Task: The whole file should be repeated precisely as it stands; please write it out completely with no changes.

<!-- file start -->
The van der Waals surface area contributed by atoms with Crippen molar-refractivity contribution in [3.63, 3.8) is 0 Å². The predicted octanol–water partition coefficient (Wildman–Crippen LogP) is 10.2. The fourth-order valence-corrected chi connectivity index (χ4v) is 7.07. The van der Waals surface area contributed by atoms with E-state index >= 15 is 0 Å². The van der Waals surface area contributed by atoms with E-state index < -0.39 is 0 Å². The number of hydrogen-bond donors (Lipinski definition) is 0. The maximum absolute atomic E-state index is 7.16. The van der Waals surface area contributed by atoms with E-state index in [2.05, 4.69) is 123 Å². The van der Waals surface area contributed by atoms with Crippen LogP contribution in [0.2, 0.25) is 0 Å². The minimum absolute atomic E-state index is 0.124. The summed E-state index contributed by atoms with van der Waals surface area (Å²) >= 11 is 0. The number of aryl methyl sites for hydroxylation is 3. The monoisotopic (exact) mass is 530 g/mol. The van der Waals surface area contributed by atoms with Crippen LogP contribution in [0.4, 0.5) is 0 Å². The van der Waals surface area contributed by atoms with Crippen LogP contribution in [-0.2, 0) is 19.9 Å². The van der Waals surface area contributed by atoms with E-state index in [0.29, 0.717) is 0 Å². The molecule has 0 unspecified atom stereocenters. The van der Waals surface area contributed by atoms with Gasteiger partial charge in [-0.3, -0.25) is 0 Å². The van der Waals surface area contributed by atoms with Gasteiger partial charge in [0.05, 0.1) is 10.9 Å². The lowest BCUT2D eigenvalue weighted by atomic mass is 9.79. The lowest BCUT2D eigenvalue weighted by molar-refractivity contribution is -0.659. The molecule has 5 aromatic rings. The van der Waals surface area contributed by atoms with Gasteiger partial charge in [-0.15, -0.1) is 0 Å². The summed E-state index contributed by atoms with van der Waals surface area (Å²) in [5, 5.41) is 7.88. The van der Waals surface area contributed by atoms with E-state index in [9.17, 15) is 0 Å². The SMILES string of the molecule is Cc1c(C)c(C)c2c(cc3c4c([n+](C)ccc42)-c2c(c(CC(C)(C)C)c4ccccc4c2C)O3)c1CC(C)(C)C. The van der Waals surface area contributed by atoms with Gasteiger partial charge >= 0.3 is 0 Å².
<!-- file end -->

The van der Waals surface area contributed by atoms with Crippen molar-refractivity contribution in [3.63, 3.8) is 0 Å². The predicted octanol–water partition coefficient (Wildman–Crippen LogP) is 10.2. The fourth-order valence-corrected chi connectivity index (χ4v) is 7.07. The van der Waals surface area contributed by atoms with E-state index >= 15 is 0 Å². The van der Waals surface area contributed by atoms with E-state index < -0.39 is 0 Å². The number of hydrogen-bond donors (Lipinski definition) is 0. The maximum absolute atomic E-state index is 7.16. The van der Waals surface area contributed by atoms with E-state index in [2.05, 4.69) is 123 Å². The van der Waals surface area contributed by atoms with Crippen LogP contribution in [0.2, 0.25) is 0 Å². The minimum absolute atomic E-state index is 0.124. The summed E-state index contributed by atoms with van der Waals surface area (Å²) >= 11 is 0. The number of aryl methyl sites for hydroxylation is 3. The monoisotopic (exact) mass is 530 g/mol. The van der Waals surface area contributed by atoms with Crippen LogP contribution in [0.4, 0.5) is 0 Å². The van der Waals surface area contributed by atoms with Crippen LogP contribution in [-0.2, 0) is 19.9 Å². The van der Waals surface area contributed by atoms with E-state index in [0.29, 0.717) is 0 Å². The molecule has 0 unspecified atom stereocenters. The van der Waals surface area contributed by atoms with Gasteiger partial charge in [-0.3, -0.25) is 0 Å². The van der Waals surface area contributed by atoms with Gasteiger partial charge in [0.05, 0.1) is 10.9 Å². The lowest BCUT2D eigenvalue weighted by atomic mass is 9.79. The lowest BCUT2D eigenvalue weighted by molar-refractivity contribution is -0.659. The molecule has 5 aromatic rings. The van der Waals surface area contributed by atoms with Gasteiger partial charge in [-0.15, -0.1) is 0 Å². The summed E-state index contributed by atoms with van der Waals surface area (Å²) in [5, 5.41) is 7.88. The van der Waals surface area contributed by atoms with E-state index in [9.17, 15) is 0 Å². The SMILES string of the molecule is Cc1c(C)c(C)c2c(cc3c4c([n+](C)ccc42)-c2c(c(CC(C)(C)C)c4ccccc4c2C)O3)c1CC(C)(C)C. The van der Waals surface area contributed by atoms with Gasteiger partial charge >= 0.3 is 0 Å².